The difficulty with black and white is that the military precision is such that it doesn’t allow for flaws, fun and chaos. It’s very restrictive and our two children, our son, The Grenade, aged 8 (nicknamed so because when he younger he could destroy a room in 20 seconds) and The Menace, our daughter, aged 3 (called this because she quietly goes about her business silently creating disaster in her wake) can’t breathe in the rigidity of Hagar’s need for order, structure, command and control.

It’s harder when he returns from war because the war is run like a well-oiled machine. The focus is time, precision, prepping, delivery and execution – everyone know their place and their role.

Hagar returns; he is tired and angry. He doesn’t even know he is angry. He thinks it’s ok to shout but we don’t shout in anger here. We have been rolling in sunshine, colour and laughter, while he sweltered in the darkness. I give him a spoon; a wooden spoon and I take him to a light room for him to breathe out the dark smoke and breathe in the white light.

Life is complex, post war and we watch out for loud bangs and tired, grumpy Hagars. We try and bring him back down to earth with beauty and life. Meanwhile the battle continues on. Peace and love.

Clare Macnaughton is a Modern Military Mother, juggling a busy career as a writer and marketing consultant with a husband serving in the RAF and two small children.

Wednesday, 14 September 2011

Guest Blogger: James York, founder of Blokely

Never before has the average man had access to, let alone needed, so much lifestyle information. But if 'knowledge is power', why are the majority of male-centric publication's readerships falling like dodos off a cliff?

One could make assumptions about the proliferation of the internet or boldly claim that men 'just don't buy magazines anymore'. But it might be that they simply don't relate to what they are being presented with. Put simply, their personal aspirations are not congruent with the market model in which the word ‘aspiration’ has been synonymous with the content.

Aspiration doesn't require economic value to play a part and, instead of reinforcing male self-confidence and virtues, it has latterly, and inadvertently, threatened to turn the masses into expensive-shoe chasing, self-conscious paranoids. It's interesting to see men rebelling against what risks becoming a contrived consumption-driven paradigm. They are defiantly showing that, whilst all life's frills have a rightful place at the table - few put them at the head of it all.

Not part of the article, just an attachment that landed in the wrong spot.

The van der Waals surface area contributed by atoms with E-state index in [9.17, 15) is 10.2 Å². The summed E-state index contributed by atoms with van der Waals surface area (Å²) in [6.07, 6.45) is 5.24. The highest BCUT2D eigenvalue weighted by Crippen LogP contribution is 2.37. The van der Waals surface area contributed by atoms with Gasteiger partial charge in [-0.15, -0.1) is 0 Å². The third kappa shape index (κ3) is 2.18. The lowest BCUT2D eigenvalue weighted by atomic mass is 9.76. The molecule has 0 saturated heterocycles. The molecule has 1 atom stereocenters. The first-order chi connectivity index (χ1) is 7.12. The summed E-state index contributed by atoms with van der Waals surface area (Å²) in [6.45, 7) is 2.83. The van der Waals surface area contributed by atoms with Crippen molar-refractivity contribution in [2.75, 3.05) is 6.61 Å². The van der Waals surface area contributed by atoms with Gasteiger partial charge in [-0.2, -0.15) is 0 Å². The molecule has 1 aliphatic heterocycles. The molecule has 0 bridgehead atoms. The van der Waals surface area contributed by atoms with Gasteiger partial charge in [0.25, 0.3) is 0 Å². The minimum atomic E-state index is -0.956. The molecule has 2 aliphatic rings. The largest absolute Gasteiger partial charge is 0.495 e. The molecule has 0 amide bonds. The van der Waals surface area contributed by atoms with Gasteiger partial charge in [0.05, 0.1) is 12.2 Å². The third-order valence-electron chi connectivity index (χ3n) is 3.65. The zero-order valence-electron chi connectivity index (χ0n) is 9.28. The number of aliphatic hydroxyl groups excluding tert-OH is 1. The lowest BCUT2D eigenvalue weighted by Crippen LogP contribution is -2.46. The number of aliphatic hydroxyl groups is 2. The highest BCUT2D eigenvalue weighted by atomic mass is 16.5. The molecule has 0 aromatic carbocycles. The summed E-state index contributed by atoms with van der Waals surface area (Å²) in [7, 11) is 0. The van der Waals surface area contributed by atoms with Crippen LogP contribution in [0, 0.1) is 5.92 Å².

Modern men have become cynics, impervious to these expensive and colourful lifestyle peacocks that dance in front of them so blatantly. And while they still buy clothes and shaving products, try to find wives and lovers and watch movies, more of the same unattainable, aspirational content is the last thing they require.

Let's take a step back and get back to value-adding practicality - the flint-like tools of male lifestyle. Afterall, the pace of falling readership in the magazine world runs in parallel to the fortunes of Western economies over the last ten years. Perhaps the market needs to reflect that? Be ready for the next boom and bust. There is a remodelling of collective identity taking place in reaction to the new realities of modern digital life. It's a measured approach to consumption and the choices available. Now, the ambition is to be secure and avoid repeating the mistaken attitudes that got the economies of the West into such a pickle in the first place.

James York is the founder and editor of men's lifestyle online magazine Blokely.

Thursday, 1 September 2011

Our first blog for the Huffington Post

Our first blog for the Huffington Post UK, written by The Good Web Guide's editor, Emily Jenkinson, has just been published.

The blog, which looks at the rise of video broadcasting online and how this is threatening the written word, is the first in what will become a monthly blog spot on the Huffington Post UK in which Emily will look at online trends and news stories.

Do feel free to share the article on your social media pages, or use the comments section to give your own views on the subject.